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          Resumen La enfermedad arterial periférica es una manifestación clínica importante causada por la aterosclerosis. Es una causa común de morbilidad y mortalidad en todo el mundo. Se ve comúnmente en hombres y la prevalencia aumenta con la edad. Es más común con el tabaquismo, la hipertensión, la diabetes mellitus y la hiperlipidemia. Nuevos estudios investigan la relación entre el índice de triglicéridos-glucosa (TyG) y las enfermedades cardiovasculares. Los estudios que investigan la asociación de este índice y la enfermedad arterial periférica generalmente se realizan utilizando la clasificación de TASC. Nuestro objetivo fue estudiar esta asociación utilizando la nueva clasificación de GLASS (sistema global de estadificación anatómica de extremidades). Doscientos pacientes entre 25 a 90 años con diagnóstico de enfermedad arterial periférica e ingresados al hospital para angiografía arterial periférica entre julio de 2021 y diciembre de 2021, fueron evaluados retrospectivamente con parámetros sanguíneos e imágenes angiográficas. Los pacientes se dividieron en dos grupos: leves (grupo 1; n=58) y graves (grupo 2; n=142) según la clasificación de GLASS. No se observaron diferencias estadísticas para las comorbilidades y las tasas de procedimientos intervencionistas repetidos (p = 0,164). Los valores de triglicéridos se encontraron significativamente diferentes entre los grupos (p= 0,04). El índice de triglicéridos-glucosa se encontró más alto en el grupo 2 (p= 0,04). Según el modelo de regresión logística binaria, solo el índice de triglicéridos-glucosa resultó tener un efecto significativo como factor diagnóstico (p=0,011). El índice de triglicéridos-glucosa también se correlacionó significativamente con la gravedad de la clasificación de Rutherford (p=0,012) y la clasificación de GLASS (p<0,001). La enfermedad arterial periférica y la gravedad de la enfermedad podrían controlarse fácilmente con TyG calculable simple. De esta manera, se podrían tomar precauciones y prevenir morbilidades.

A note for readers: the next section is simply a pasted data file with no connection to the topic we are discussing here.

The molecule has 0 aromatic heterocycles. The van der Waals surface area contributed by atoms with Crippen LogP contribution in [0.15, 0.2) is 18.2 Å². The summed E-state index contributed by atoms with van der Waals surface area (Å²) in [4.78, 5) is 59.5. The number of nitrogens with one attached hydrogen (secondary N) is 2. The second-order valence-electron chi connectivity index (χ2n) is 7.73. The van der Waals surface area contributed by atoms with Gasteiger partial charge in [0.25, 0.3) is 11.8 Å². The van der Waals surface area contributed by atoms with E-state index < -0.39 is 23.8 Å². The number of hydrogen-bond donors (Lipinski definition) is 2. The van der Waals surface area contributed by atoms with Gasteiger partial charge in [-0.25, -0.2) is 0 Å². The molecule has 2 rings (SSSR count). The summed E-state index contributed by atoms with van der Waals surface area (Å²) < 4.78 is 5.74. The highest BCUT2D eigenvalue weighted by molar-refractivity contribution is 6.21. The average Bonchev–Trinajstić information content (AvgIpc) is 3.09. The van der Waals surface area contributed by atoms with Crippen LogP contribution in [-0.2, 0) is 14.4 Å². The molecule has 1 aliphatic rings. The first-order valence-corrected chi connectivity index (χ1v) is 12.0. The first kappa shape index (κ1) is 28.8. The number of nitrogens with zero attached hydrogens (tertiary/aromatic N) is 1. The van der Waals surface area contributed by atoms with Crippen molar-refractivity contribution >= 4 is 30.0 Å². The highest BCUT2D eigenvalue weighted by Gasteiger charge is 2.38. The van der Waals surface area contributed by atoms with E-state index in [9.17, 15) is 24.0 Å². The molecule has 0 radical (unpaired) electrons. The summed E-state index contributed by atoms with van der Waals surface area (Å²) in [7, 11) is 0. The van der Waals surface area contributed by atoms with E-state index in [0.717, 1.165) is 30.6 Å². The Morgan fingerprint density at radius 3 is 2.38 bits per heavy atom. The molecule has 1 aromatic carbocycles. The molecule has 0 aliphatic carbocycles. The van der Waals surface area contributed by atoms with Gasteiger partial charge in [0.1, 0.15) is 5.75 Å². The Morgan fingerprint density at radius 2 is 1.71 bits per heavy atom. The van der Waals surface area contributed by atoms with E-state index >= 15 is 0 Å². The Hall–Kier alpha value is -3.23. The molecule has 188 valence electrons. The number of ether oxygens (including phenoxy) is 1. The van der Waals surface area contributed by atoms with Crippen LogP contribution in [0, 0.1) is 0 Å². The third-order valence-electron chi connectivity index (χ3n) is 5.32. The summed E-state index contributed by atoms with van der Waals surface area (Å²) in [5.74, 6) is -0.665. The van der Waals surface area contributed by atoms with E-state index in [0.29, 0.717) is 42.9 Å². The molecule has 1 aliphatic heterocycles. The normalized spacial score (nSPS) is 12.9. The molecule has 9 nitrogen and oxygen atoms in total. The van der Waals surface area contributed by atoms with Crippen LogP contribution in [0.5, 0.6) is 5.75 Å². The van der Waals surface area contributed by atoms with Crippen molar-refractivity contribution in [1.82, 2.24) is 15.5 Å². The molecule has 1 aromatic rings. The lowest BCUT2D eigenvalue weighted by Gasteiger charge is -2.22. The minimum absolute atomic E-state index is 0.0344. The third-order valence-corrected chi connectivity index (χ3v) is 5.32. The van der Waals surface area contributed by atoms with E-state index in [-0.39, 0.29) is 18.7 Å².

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          Mechanisms of Insulin Action and Insulin Resistance